Bitcoin Won’t Replace the Dollar—but China’s Digital Currency Might

Bitcoin Won’t Replace the Dollar—but China’s Digital Currency Might
A sign for China's new digital currency, electronic Chinese yuan (e-CNY), is displayed at a shopping mall in Shanghai, China, on March 8, 2021. (STR/AFP via Getty Images)
John Mac Ghlionn
In 2009, bitcoin, the world’s first decentralized digital currency was created. Designed to replace the U.S. dollar, the global reserve currency, bitcoin has become a sort of Rorschach test for humanity.
Some have compared it to rat poison; meanwhile, other people, such as Eric Adams, the crypto-friendly mayor of New York City, are firm believers. Similarly, Jack Dorsey, the founder of Twitter, considers bitcoin a form of digital gold. Dorsey is such a firm believer in bitcoin’s potential that he thinks it’s only a matter of time before the world’s most popular cryptocurrency replaces the U.S. dollar.

He’s wrong. It won’t.

Bitcoin is inherently volatile. Its value fluctuates wildly. Moreover, until everyday people living in relatively stable countries can use the “currency” to buy everyday items, Bitcoin will remain more of a plaything for the millionaires and billionaires of the world.

Bitcoin currently is little more than a speculative asset, a gamble, a very risky bet. Nevertheless, in the not-so-distant future, the U.S. dollar could find itself usurped—not by bitcoin, but by China’s digital yuan (or RMB).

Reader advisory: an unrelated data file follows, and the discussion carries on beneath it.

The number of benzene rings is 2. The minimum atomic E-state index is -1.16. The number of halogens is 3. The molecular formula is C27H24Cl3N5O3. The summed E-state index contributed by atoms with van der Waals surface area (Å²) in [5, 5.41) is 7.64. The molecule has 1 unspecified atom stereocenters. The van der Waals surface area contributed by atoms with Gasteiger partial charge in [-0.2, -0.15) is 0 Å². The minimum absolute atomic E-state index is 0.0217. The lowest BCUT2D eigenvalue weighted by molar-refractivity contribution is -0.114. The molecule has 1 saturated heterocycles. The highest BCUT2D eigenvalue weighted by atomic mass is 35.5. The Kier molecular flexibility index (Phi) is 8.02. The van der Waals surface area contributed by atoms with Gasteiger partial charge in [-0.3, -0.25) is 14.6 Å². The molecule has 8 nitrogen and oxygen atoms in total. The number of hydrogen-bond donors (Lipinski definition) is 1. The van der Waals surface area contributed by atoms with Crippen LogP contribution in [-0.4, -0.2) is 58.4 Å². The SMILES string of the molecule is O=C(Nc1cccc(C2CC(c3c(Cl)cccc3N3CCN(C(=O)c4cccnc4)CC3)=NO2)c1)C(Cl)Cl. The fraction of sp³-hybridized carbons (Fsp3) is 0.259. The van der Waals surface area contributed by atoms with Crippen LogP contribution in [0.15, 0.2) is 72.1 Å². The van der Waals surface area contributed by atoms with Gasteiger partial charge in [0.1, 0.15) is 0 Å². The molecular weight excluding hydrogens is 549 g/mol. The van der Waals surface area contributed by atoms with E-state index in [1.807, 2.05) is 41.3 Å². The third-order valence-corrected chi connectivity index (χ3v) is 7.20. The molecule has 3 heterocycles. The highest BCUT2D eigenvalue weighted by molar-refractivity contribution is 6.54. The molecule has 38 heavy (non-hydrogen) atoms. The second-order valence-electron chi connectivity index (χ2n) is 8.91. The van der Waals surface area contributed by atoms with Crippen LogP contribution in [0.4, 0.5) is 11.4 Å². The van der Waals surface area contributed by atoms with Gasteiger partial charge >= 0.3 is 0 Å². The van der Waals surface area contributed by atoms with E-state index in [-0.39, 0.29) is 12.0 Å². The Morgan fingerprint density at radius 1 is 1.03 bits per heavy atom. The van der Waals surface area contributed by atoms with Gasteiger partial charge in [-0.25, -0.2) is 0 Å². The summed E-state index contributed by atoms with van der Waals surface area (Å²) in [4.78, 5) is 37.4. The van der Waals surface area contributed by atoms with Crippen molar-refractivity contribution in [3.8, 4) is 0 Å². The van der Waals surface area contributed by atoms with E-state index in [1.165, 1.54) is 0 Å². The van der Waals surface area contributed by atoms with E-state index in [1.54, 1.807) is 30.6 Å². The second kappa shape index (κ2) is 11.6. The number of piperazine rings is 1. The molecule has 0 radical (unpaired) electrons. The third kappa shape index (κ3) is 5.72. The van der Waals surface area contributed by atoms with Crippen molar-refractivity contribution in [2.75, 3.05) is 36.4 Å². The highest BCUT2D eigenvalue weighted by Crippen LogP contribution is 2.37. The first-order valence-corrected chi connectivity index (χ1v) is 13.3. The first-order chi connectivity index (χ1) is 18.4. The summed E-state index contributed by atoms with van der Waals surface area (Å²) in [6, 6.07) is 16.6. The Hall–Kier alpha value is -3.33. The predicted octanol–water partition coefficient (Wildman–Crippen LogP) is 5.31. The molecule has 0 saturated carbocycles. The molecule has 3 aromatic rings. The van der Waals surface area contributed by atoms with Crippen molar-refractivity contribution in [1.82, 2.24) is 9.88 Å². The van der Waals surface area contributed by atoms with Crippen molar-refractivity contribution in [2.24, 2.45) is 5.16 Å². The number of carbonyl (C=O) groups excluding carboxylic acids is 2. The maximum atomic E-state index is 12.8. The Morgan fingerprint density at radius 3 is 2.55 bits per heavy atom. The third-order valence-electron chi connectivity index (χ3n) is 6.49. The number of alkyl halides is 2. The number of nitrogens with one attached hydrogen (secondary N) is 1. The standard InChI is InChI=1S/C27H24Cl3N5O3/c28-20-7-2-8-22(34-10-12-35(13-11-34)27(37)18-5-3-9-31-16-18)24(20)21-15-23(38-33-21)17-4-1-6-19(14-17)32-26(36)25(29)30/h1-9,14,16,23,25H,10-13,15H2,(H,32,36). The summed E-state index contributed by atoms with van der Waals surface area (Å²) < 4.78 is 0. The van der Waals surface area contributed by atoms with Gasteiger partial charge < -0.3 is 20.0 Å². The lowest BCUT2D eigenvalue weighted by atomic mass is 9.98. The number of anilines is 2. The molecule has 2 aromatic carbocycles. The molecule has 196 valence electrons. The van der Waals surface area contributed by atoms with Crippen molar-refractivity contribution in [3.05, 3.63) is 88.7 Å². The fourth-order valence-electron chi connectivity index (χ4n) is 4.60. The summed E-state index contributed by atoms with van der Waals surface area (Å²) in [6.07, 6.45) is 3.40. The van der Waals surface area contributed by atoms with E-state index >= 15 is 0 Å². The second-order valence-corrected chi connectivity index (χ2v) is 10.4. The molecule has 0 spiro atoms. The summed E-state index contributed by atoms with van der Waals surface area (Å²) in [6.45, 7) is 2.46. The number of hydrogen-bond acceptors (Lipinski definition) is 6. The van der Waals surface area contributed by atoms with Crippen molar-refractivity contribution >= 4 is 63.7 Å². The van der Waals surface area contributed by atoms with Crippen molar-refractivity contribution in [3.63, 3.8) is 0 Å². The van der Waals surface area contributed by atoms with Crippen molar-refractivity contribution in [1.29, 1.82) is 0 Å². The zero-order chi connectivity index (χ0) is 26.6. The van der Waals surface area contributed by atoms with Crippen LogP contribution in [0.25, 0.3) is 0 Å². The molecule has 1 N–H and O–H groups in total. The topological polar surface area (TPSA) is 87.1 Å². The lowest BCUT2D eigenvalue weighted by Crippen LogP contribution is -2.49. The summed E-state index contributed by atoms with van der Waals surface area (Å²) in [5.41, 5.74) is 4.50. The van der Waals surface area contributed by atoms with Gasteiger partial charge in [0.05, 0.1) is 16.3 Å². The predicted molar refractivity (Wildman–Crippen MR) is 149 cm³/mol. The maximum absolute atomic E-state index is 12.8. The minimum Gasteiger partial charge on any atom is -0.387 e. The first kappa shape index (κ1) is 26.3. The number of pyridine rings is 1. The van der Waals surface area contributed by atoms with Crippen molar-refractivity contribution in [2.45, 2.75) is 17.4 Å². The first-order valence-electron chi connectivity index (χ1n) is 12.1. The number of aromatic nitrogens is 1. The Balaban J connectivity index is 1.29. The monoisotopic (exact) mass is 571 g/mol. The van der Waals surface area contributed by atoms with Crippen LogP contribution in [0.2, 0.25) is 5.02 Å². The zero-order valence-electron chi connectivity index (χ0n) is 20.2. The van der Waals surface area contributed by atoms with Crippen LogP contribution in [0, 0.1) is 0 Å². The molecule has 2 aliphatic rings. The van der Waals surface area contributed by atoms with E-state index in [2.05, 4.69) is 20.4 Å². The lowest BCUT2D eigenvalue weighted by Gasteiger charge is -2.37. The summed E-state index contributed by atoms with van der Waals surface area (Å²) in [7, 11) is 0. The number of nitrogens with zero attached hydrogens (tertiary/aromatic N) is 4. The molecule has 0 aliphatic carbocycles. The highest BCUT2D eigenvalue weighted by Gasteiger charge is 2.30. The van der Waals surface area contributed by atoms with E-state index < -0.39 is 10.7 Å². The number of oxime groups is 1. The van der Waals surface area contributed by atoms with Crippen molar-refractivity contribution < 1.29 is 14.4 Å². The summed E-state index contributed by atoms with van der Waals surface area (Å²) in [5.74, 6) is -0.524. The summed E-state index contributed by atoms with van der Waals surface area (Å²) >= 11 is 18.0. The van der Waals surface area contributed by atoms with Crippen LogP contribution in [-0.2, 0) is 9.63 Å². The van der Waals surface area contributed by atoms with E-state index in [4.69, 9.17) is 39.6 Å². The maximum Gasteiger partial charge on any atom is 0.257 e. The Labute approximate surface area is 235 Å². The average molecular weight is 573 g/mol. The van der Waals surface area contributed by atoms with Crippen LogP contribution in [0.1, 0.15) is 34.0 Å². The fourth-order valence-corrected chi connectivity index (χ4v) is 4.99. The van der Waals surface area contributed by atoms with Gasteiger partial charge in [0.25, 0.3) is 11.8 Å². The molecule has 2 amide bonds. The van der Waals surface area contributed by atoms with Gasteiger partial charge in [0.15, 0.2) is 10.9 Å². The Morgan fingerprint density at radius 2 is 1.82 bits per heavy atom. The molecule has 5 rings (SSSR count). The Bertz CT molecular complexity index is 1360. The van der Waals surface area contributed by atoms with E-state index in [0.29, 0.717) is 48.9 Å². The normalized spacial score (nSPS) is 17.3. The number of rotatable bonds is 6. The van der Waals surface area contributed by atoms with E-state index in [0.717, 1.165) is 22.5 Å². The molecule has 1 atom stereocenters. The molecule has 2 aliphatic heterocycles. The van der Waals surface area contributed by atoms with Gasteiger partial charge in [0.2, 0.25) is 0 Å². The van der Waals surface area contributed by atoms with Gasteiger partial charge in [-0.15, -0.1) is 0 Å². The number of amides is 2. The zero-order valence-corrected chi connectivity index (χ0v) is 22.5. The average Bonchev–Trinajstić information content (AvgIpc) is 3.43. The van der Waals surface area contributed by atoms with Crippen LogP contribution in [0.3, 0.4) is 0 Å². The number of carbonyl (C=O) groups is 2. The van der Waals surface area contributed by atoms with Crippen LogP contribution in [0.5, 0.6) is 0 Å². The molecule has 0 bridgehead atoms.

In a recent interview with CNBC, Richard Turrin, author of “Cashless: China’s Digital Currency Revolution,” discussed China’s digital yuan. According to Turrin, the digital yuan “will directly challenge the U.S. dollar’s domination of international trade settlements in the next decade.”

Turrin encouraged viewers to remember that China, the most populous country globally, also happens to be “the largest trading country” in the world. He said we will slowly but surely witness the digital yuan “supplant the dollar.”

By 2032, at the very latest, the digital yuan will likely have played a “significant role in reducing the dollar’s usage in international trade,” said Turrin, a former banker who once spearheaded IBM’s fintech team.
Turrin appears to be correct. Who controls the money, as they say, controls the world. Soon, it seems, China will control both. As I have discussed elsewhere, China’s new digital currency, which can now be sent as quickly as a text message, has become increasingly popular in developing nations, including dozens of African countries.

China, not the United States, is leading the race to establish a digital currency in the new digital economy. Since the early 2000s, Beijing has worked tirelessly to dominate the African tech sector, investing inordinate sums of money in the distribution of mobile handsets and creating mobile network layers.

Elaborate arches mark the entrance to Johannesburg's Chinatown. Once bustling, the area is now quiet as South Africa's economy hits the doldrums. (Darren Taylor for The Epoch Times)
Elaborate arches mark the entrance to Johannesburg's Chinatown. Once bustling, the area is now quiet as South Africa's economy hits the doldrums. (Darren Taylor for The Epoch Times)